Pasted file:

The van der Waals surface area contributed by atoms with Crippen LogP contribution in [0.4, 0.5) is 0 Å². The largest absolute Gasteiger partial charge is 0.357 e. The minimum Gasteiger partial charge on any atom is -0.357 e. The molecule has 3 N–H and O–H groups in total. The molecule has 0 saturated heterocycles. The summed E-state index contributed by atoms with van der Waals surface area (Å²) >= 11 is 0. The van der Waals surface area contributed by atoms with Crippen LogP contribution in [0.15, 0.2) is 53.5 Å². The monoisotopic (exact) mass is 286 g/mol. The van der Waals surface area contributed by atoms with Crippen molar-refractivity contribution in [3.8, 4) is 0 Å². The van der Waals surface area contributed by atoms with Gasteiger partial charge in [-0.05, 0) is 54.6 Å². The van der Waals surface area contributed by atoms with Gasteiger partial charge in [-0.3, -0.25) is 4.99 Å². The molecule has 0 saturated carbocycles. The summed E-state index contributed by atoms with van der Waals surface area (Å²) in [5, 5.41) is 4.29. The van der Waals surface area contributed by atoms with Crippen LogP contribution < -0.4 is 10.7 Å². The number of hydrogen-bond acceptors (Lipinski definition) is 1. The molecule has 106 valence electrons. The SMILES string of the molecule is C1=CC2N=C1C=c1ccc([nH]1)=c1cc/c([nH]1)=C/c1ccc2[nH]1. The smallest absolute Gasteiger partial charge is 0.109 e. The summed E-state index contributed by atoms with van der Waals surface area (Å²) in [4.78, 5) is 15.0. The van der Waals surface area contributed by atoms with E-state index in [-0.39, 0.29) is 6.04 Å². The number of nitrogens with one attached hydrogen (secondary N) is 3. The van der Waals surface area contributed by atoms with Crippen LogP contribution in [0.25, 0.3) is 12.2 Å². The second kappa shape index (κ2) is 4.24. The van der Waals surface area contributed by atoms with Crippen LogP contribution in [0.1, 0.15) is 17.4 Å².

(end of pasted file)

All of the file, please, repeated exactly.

The van der Waals surface area contributed by atoms with Crippen LogP contribution in [0.4, 0.5) is 0 Å². The largest absolute Gasteiger partial charge is 0.357 e. The minimum Gasteiger partial charge on any atom is -0.357 e. The molecule has 3 N–H and O–H groups in total. The molecule has 0 saturated heterocycles. The summed E-state index contributed by atoms with van der Waals surface area (Å²) >= 11 is 0. The van der Waals surface area contributed by atoms with Crippen LogP contribution in [0.15, 0.2) is 53.5 Å². The monoisotopic (exact) mass is 286 g/mol. The van der Waals surface area contributed by atoms with Crippen molar-refractivity contribution in [3.8, 4) is 0 Å². The van der Waals surface area contributed by atoms with Gasteiger partial charge in [-0.05, 0) is 54.6 Å². The van der Waals surface area contributed by atoms with Gasteiger partial charge in [-0.3, -0.25) is 4.99 Å². The molecule has 0 saturated carbocycles. The summed E-state index contributed by atoms with van der Waals surface area (Å²) in [5, 5.41) is 4.29. The van der Waals surface area contributed by atoms with Crippen LogP contribution < -0.4 is 10.7 Å². The number of hydrogen-bond acceptors (Lipinski definition) is 1. The molecule has 106 valence electrons. The SMILES string of the molecule is C1=CC2N=C1C=c1ccc([nH]1)=c1cc/c([nH]1)=C/c1ccc2[nH]1. The smallest absolute Gasteiger partial charge is 0.109 e. The summed E-state index contributed by atoms with van der Waals surface area (Å²) in [4.78, 5) is 15.0. The van der Waals surface area contributed by atoms with E-state index in [-0.39, 0.29) is 6.04 Å². The number of nitrogens with one attached hydrogen (secondary N) is 3. The van der Waals surface area contributed by atoms with Crippen LogP contribution in [0.25, 0.3) is 12.2 Å². The second kappa shape index (κ2) is 4.24. The van der Waals surface area contributed by atoms with Crippen LogP contribution in [0.1, 0.15) is 17.4 Å².